Are You Your Best Friend or Best Enemy?

Megan Carey Mackell Two Sides of Me

How do we maintain our peace amidst the chaos of making school lunches and nagging lazy teenagers? How do we nurture our latent talent and connect to our authentic self amidst the rush hour traffic? How do we deal with endless demands without losing our mind?

And how often are we really our own best enemy by doing things that are hurtful or harmful to ourselves? How many times a day do we put ourselves down, reaffirm our hopelessness, dislike our appearance, or see ourselves as incompetent or unworthy? How much resentment, guilt, or shame are we holding on to, thus perpetuating negativity?

Being our own best friend is being tender and gentle when we fail, or picking ourselves up each time we fall, being kind when mistakes are made. It means no more self-judgment; it means we can be ourselves without embarrassment. When we make friends with ourselves then we can accept all the physical lumps and bumps, the psychological and emotional colors, textures, shapes and patterns, as these are testament to the journey we have taken to get where we are now.

So our primary responsibility has to be to care for ourselves first. This may appear selfish, considering our lives are focused on serving others. But we can’t be of any real use to anyone if we’re coming from a stressed or uptight place, so honoring our own needs is actually the most unselfish thing we could do.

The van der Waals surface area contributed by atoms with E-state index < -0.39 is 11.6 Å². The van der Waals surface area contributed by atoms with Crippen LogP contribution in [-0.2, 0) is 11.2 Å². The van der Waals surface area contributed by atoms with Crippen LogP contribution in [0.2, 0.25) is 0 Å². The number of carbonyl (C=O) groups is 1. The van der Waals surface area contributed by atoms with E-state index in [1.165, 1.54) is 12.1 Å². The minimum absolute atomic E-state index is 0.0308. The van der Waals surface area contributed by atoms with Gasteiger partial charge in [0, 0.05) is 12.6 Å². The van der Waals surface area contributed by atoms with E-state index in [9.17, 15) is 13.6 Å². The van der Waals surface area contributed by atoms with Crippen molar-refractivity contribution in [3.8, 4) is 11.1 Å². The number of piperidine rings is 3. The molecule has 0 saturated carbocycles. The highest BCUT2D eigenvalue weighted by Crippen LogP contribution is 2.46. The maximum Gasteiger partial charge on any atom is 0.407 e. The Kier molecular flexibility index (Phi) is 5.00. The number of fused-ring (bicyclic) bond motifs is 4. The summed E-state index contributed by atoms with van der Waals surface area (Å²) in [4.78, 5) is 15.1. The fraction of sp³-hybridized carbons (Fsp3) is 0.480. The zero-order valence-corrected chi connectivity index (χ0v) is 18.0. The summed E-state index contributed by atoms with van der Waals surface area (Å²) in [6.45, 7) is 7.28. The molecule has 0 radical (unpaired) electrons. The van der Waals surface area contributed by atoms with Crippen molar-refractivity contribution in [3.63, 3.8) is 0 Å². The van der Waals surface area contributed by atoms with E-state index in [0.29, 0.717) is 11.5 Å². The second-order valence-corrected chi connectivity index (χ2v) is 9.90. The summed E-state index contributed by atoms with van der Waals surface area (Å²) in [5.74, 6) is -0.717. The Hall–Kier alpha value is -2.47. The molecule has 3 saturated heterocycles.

As little as 5-10 minutes of relaxation or meditation each day is enough to ease stress and give us the fertile ground for greater acceptance, understanding and inner peace. While stress eats away at our sanity and sleep, creating fatigue, mistakes, burnout and breakdown, so meditation deepens our awareness, clears and de-stresses the mind, giving us greater insight and perspective. It encourages mindful awareness, which leads to more coping capacity. It improves listening skills, which enhances communication. And it gives us the resources whereby we can be of genuine help to others.

Not bad for something that is free, takes little time, and leaves us feeling wonderful!

Almost everything we do in life is to achieve something: if we do this, then we will get that; if we do that, then this will happen. But in meditation there’s no ulterior purpose no trying to get anywhere or do anything. Even trying to have a quiet mind will create tension and failure.

Instead, we’re just with whatever is happening, with no judgment, no right or wrong. If we’re thinking, then enjoy the thinking. Watching whatever arises and letting it go is all that’s required. It’s more of an undoing than a doing.

Meditation simply asks that we pay attention, that we make friends with being quiet and sitting still. This is a space just for us to be with ourselves, to remember who we really are. In this quiet space we become our own best friend and, therefore, a better friend to all.

“I meditate so that I can be a kinder and saner human being in the world. It keeps me out of trouble with myself or with others, and allows me to be the caring person that I really want to be,” says voice teacher Vickie Dodd in Be The Change. “I have always viewed meditation as a very practical ingredient in my life. I need meditation in order to be a human being that can walk with sensitivity and generosity.”

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